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E-Library of Authentic Patient Videos Improves Medical Students’ Mental Status Examination

  • Jessica R. Hansen
  • Maria Gefke
  • Ralf Hemmingsen
  • Cecilie Fog-Petersen
  • Erica B. Høegh
  • August Wang
  • Sidse Marie ArnfredEmail author
Open Access
In Brief Report

Abstract

Objective

During psychiatric rotation, clerkship students must learn the clinical skill of recording an accurate Mental Status Examination (MSE). The authors built a video e-library consisting of 23 authentic patient videos that were accessible on a secure website during the rotation period, aimed at assisting students’ acquisition of MSE skills.

Methods

The authors conducted a prospective case comparison study investigating the impact of the video e-library as “add-on” intervention, on acquisition of MSE skills, as measured by a test consisting of three videos with adjoining forced choice questionnaires. Eighty-five clerkship students had instructions and access to the video e-library whereas 82 did not. A group of clinicians, unfamiliar with the video e-library, was also subjected to the new MSE skills test and they served as a reference group. Outcome was defined as scores of MSE skills measured by the purpose made MSE skills test and entailed evaluation questions on the students’ use of the e-library.

Results

The MSE skill test score differed between the three groups, and the clinicians scored higher than both student groups (clinicians mean score (M) 12.6; p < 0.001). However, the students with video access scored higher compared to students without access (M 10.7 versus M 9.9, p = 0.04). The e-library was appreciated by the students as helpful (83.6%) and they used it not only for practicing the MSE but also for observation of interviewing techniques.

Conclusion

The e-library with video vignettes of authentic patients strengthens MSE skills as “add-on” to the psychiatric rotation, and evaluations by the students were positive.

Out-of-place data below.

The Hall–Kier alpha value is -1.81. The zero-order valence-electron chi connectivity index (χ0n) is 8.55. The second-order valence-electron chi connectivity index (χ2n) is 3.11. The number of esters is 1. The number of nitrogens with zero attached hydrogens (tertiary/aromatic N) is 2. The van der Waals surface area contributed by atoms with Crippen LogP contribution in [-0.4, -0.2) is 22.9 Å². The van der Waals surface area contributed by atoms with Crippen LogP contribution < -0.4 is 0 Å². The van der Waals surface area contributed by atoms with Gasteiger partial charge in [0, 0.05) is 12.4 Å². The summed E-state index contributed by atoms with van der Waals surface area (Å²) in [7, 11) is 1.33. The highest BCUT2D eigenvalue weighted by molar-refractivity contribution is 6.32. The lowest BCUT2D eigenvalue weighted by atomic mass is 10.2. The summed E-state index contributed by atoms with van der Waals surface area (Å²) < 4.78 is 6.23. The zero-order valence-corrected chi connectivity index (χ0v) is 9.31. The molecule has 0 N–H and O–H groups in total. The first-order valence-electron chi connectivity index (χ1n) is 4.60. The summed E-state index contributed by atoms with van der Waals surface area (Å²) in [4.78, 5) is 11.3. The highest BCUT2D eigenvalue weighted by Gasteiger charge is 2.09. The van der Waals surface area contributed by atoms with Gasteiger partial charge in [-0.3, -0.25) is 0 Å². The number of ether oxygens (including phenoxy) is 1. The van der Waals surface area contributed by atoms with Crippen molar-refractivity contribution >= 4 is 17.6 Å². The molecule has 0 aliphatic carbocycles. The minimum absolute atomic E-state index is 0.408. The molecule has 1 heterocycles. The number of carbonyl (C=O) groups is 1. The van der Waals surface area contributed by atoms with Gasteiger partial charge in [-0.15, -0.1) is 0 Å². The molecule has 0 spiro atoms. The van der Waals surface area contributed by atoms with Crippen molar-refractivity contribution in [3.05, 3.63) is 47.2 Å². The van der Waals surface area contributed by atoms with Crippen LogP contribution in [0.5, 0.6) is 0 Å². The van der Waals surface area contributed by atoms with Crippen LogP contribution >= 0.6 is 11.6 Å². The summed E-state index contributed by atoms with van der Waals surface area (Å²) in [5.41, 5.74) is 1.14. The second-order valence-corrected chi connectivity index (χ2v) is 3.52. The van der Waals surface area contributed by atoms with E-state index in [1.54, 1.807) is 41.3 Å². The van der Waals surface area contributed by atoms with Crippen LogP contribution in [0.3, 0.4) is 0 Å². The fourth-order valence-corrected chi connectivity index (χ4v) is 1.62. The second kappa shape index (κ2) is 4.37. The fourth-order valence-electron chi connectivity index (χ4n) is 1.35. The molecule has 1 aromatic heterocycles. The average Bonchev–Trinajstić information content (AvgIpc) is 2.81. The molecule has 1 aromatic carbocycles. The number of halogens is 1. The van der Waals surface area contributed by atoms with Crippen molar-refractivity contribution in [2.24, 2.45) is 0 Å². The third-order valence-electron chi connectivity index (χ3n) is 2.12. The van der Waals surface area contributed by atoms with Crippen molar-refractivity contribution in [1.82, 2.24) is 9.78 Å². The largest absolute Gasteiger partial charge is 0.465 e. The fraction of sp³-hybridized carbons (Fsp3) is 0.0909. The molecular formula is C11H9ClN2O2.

Keywords

Clinical decision-making Blended learning Psychiatry Digital Clerkship 

The clinical skill of recording an accurate Mental Status Examination (MSE) is one of the key elements the clerkship student must learn during psychiatric rotation. At Copenhagen University (CPHU), we developed an e-library comprised by video vignettes of short and authentic patient interviews, as a supplement to the teaching during the clinical rotation in psychiatry [1, 2, 3, 4]. The main purpose of the e-library was to help the students practice their MSE skills. The MSE is a significant element in psychiatric assessment and diagnosis [5] and an important tool used in medical records to aid communication among clinicians [6]. Hence, it is all the more important to ensure a consistent teaching/learning of MSE.

After an initial developmental phase, we considered it pertinent to investigate whether access to the video e-library as add-on to standard psychiatric rotation enhances clerkship students’ MSE skills as measured by a forced choice test (MSE skills test). For the MSE skills test, we also included a reference group of clinicians who had no experience with the video e-library. Our hypotheses were that the students with access to the video e-library would score higher on the MSE skills test than those without access, and that clinicians would perform better than both student groups.

Methods

This study was approved by the University of Copenhagen Ethics Committee for Health and Science and by the Danish Data Security Agency. The patients made informed written consent to the participation in educational videos and we took measures to ensure the protection of personal data by removing auditory, traceable information (surname etc.) from the video vignettes. The enrolled students also signed a study consent form and a confidentiality agreement. All videos and data were stored on a secure server.